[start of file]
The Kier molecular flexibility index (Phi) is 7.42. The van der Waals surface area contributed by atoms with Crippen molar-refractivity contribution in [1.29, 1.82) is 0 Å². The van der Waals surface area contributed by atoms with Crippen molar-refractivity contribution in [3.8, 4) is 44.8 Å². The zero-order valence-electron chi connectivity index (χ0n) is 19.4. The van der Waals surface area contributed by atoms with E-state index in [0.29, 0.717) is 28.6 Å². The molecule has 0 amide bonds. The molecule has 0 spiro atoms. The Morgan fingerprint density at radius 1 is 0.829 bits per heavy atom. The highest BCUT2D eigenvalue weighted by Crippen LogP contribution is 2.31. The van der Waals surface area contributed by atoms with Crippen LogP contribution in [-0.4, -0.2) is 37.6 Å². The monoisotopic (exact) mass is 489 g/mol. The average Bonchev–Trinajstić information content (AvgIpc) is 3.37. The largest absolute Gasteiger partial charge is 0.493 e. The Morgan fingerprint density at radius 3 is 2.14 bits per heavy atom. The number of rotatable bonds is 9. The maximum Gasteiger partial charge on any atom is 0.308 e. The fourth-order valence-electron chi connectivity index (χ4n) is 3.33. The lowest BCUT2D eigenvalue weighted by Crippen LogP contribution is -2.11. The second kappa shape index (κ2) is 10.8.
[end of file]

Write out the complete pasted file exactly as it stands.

The Kier molecular flexibility index (Phi) is 7.42. The van der Waals surface area contributed by atoms with Crippen molar-refractivity contribution in [1.29, 1.82) is 0 Å². The van der Waals surface area contributed by atoms with Crippen molar-refractivity contribution in [3.8, 4) is 44.8 Å². The zero-order valence-electron chi connectivity index (χ0n) is 19.4. The van der Waals surface area contributed by atoms with E-state index in [0.29, 0.717) is 28.6 Å². The molecule has 0 amide bonds. The molecule has 0 spiro atoms. The Morgan fingerprint density at radius 1 is 0.829 bits per heavy atom. The highest BCUT2D eigenvalue weighted by Crippen LogP contribution is 2.31. The van der Waals surface area contributed by atoms with Crippen LogP contribution in [-0.4, -0.2) is 37.6 Å². The monoisotopic (exact) mass is 489 g/mol. The average Bonchev–Trinajstić information content (AvgIpc) is 3.37. The largest absolute Gasteiger partial charge is 0.493 e. The Morgan fingerprint density at radius 3 is 2.14 bits per heavy atom. The number of rotatable bonds is 9. The maximum Gasteiger partial charge on any atom is 0.308 e. The fourth-order valence-electron chi connectivity index (χ4n) is 3.33. The lowest BCUT2D eigenvalue weighted by Crippen LogP contribution is -2.11. The second kappa shape index (κ2) is 10.8.